Limited Edition Ghost White Empire Halo Too Loaders are on the way. Everyone likes white and Empire has listened. The insanely popular Halo Too Loader is being released with a limited edition finish. Be the first of your friends to have the Ghost white Empire Halo Too. The most affordable 20+ BPS paintball loader now has a few color choices. Be different than your friends and stand out from the crowd. I think the white halo too will look pretty sweet covered in some paint.
Saturday, June 30, 2012
Prophecy Z2 loader. Empire is expected to make a limited quantity of these loaders for all you camo freaks. Perfect for scenario ballers or the tournament player who likes a little camo. As expected with the prophecy, the Z2 will feed as fast as any gun you have. With sound activated feed and rf upgradeable, you can't outshoot the prophecy. The Prophecy Z2 will hold 200 paintballs and includes empires rip drive system to get out of those occasional jams. Keep your eye out for additional limited edition colors coming soon from Empire
Tuesday, June 26, 2012
Tuesday, June 19, 2012
Friday, June 1, 2012
When getting into the sport of paintball you quickly start to realize there is a lot more to the sport than just going out and shooting your friends. After purchasing your paintball gun the question of air source is the next purchase that needs to occur, either Co2 or HPA. It's a bit confusing, does co2 work on all guns? will my gun work with compressed air? I see HPA, Compressed Air,3000 psi, 4500 psi and Nitro tanks. Whats the difference? We'll try to explain all of theses terms and you should be clear by the end of this post.To better understand which paintball tank would better suit your needs lets look into the characteristics of both options.
Co2 tanks have been the go to air source for years in the sport of paintball due to its ability to store a high amount of Co2 in a smaller sized, lower pressure tank. To better understand the reasons Co2 is used, it’s important to realize Carbon dioxide can be found as both a gas and a liquid, and when filled into Co2 tanks it is filled as a liquid. Co2 as a liquid is very cold and the environmental temperature can cause the pressures within the tank to change drastically. Since it is extremely cold as a liquid you will notice after quickly firing 10-20 shots your marker and barrel will start to get cold. As shots are fired from your paintball gun, some of the liquid in the tank evaporates into a gas within the tank allowing your marker to use the gas to propel the paintball. Unfortunately since Co2 tanks are most often directly attached to the marker, liquid can be leaked into the gun if pointed downward at any point throughout the game causing excessive wear on the internals of your gun. Due to these temperature changes, your paintball gun will be less accurate and consistent. However, with the use of a remote coil you will be able to keep the liquid co2 out of your gun and get rid of alot of the consistency issues related to co2. Plus your paintball gun will be a lot lighter without the heav tank hanging on your gun. 20oz tanks are relatively cheap retailing for about $20 making it a cheap air source for lower end markers.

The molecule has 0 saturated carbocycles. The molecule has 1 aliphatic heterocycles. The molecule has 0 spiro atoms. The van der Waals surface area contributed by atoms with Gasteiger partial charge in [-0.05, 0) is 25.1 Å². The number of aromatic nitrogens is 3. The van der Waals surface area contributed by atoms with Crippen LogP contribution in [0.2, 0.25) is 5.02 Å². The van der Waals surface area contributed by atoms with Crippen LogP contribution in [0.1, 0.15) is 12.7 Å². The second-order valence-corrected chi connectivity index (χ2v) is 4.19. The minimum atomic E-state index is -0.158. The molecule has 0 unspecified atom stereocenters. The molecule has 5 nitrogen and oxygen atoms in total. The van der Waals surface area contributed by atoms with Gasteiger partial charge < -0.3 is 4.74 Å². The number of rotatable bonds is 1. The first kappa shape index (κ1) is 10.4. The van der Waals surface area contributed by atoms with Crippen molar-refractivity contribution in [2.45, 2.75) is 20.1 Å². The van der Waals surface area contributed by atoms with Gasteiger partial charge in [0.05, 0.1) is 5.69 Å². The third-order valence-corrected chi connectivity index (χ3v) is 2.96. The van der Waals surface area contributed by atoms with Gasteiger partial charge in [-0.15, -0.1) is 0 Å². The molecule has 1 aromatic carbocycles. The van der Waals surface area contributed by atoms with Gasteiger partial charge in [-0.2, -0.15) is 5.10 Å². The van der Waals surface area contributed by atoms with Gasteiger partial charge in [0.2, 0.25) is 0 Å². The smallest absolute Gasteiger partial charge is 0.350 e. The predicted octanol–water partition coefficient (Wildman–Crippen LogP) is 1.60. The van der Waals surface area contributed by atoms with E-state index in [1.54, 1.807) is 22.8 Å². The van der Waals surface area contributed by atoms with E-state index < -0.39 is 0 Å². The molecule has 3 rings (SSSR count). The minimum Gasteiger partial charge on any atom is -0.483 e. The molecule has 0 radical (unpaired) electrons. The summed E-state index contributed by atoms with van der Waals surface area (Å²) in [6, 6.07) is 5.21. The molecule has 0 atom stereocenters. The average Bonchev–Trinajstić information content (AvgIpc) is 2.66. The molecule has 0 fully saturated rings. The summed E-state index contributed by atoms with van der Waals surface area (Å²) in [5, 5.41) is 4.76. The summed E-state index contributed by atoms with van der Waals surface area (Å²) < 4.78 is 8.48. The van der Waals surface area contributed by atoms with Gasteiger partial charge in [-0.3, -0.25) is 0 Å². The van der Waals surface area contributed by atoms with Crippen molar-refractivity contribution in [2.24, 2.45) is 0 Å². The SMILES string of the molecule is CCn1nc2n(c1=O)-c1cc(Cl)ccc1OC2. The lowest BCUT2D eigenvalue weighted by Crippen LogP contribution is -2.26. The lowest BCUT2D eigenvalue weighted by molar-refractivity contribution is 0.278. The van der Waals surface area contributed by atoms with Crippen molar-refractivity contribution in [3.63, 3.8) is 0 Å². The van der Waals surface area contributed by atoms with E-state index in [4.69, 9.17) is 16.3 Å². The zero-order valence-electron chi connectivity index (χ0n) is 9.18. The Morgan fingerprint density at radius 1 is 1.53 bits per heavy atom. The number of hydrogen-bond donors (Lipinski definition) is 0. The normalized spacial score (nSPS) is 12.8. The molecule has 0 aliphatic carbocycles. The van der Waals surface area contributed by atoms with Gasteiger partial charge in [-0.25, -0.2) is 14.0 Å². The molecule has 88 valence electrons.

High Pressure Air (HPA) Tanks
In more recent years HPA tanks have been a much more common source of air in the sport of paintball due to its ability to provide consistent shots all day along with being much easier on marker internals reducing maintenance time on your paintball gun . HPA tanks come in a variety of shapes, sizes and colors and offer a wide range of regulators with very customizable features. Most high end paintball guns require the use of high pressure air only, as co2 will damage the delicate internals of these guns. 4500 PSI high pressure tanks are made of carbon fiber to keep the tank as light as possible. The strength of carbon fiber is what allows these tanks to hold 4500psi. The one downside to HPA tanks is they are generally more expensive 9Typically $140 to $200) since they require higher end materials so they can handle the high pressures. Aluminum HPA tanks are a bit heavier than there carbon fiber counterparts, will hold 3000 psi instead of 4500, but they are significantly cheaper ranger from $40 to $70. Although HPA may be more expensive initially you will save money and frustration in the long run because reduced maintenance and gun issues on the field. HPA tanks have a gauge so you always know how much air you have left in your tank. No more guessing like Co2.
As far as results are concerned there is no competition between the use of Co2 and HPA, the high pressure air provides a more consistent shot with a shorter recharge time without any extra wear on your gun’s internals. Co2 tanks will work just fine with your lower end markers and have been used very regularly on paintball fields for years. One advantage to Co2 is the price, its very cheap to get a tank and fills are relatively inexpensive also if you do have a lower end gun an expensive HPA tank with top end features is not exactly necessary. Ultimately it really comes down to the marker you have and the requirements of it, pretty much all guns would benefit from the use of HPA but lower end guns don’t require it. When it comes down to it the HPA tank is the only choice for those players who want to have every advantage they can and this is one that can make a huge difference.